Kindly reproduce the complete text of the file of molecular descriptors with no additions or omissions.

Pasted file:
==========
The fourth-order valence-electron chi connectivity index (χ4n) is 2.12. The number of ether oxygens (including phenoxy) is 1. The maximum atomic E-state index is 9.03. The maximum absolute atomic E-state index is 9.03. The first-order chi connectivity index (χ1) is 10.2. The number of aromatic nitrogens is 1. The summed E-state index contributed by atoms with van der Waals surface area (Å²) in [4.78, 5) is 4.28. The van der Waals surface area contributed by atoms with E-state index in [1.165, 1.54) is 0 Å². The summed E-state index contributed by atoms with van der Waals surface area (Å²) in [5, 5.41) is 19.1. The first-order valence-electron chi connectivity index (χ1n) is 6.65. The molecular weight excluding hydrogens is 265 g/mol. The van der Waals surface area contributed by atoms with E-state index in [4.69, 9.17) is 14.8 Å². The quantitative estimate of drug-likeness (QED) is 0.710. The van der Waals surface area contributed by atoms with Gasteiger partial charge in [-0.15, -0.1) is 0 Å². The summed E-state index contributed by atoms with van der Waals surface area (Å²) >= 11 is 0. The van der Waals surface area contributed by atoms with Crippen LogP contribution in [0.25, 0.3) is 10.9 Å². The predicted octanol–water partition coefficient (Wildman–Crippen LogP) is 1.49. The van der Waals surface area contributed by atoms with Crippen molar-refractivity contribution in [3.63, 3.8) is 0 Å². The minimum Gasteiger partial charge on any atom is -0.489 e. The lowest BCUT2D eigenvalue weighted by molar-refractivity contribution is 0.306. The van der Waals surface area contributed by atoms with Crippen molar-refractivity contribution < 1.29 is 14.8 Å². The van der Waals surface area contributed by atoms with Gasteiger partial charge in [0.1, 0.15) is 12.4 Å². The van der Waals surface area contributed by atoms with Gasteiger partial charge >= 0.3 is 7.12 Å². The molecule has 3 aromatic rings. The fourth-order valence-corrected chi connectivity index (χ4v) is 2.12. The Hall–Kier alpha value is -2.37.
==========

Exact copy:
The fourth-order valence-electron chi connectivity index (χ4n) is 2.12. The number of ether oxygens (including phenoxy) is 1. The maximum atomic E-state index is 9.03. The maximum absolute atomic E-state index is 9.03. The first-order chi connectivity index (χ1) is 10.2. The number of aromatic nitrogens is 1. The summed E-state index contributed by atoms with van der Waals surface area (Å²) in [4.78, 5) is 4.28. The van der Waals surface area contributed by atoms with E-state index in [1.165, 1.54) is 0 Å². The summed E-state index contributed by atoms with van der Waals surface area (Å²) in [5, 5.41) is 19.1. The first-order valence-electron chi connectivity index (χ1n) is 6.65. The molecular weight excluding hydrogens is 265 g/mol. The van der Waals surface area contributed by atoms with E-state index in [4.69, 9.17) is 14.8 Å². The quantitative estimate of drug-likeness (QED) is 0.710. The van der Waals surface area contributed by atoms with Gasteiger partial charge in [-0.15, -0.1) is 0 Å². The summed E-state index contributed by atoms with van der Waals surface area (Å²) >= 11 is 0. The van der Waals surface area contributed by atoms with Crippen LogP contribution in [0.25, 0.3) is 10.9 Å². The predicted octanol–water partition coefficient (Wildman–Crippen LogP) is 1.49. The van der Waals surface area contributed by atoms with Crippen molar-refractivity contribution in [3.63, 3.8) is 0 Å². The minimum Gasteiger partial charge on any atom is -0.489 e. The lowest BCUT2D eigenvalue weighted by molar-refractivity contribution is 0.306. The van der Waals surface area contributed by atoms with Crippen molar-refractivity contribution < 1.29 is 14.8 Å². The van der Waals surface area contributed by atoms with Gasteiger partial charge in [0.1, 0.15) is 12.4 Å². The van der Waals surface area contributed by atoms with Gasteiger partial charge >= 0.3 is 7.12 Å². The molecule has 3 aromatic rings. The fourth-order valence-corrected chi connectivity index (χ4v) is 2.12. The Hall–Kier alpha value is -2.37.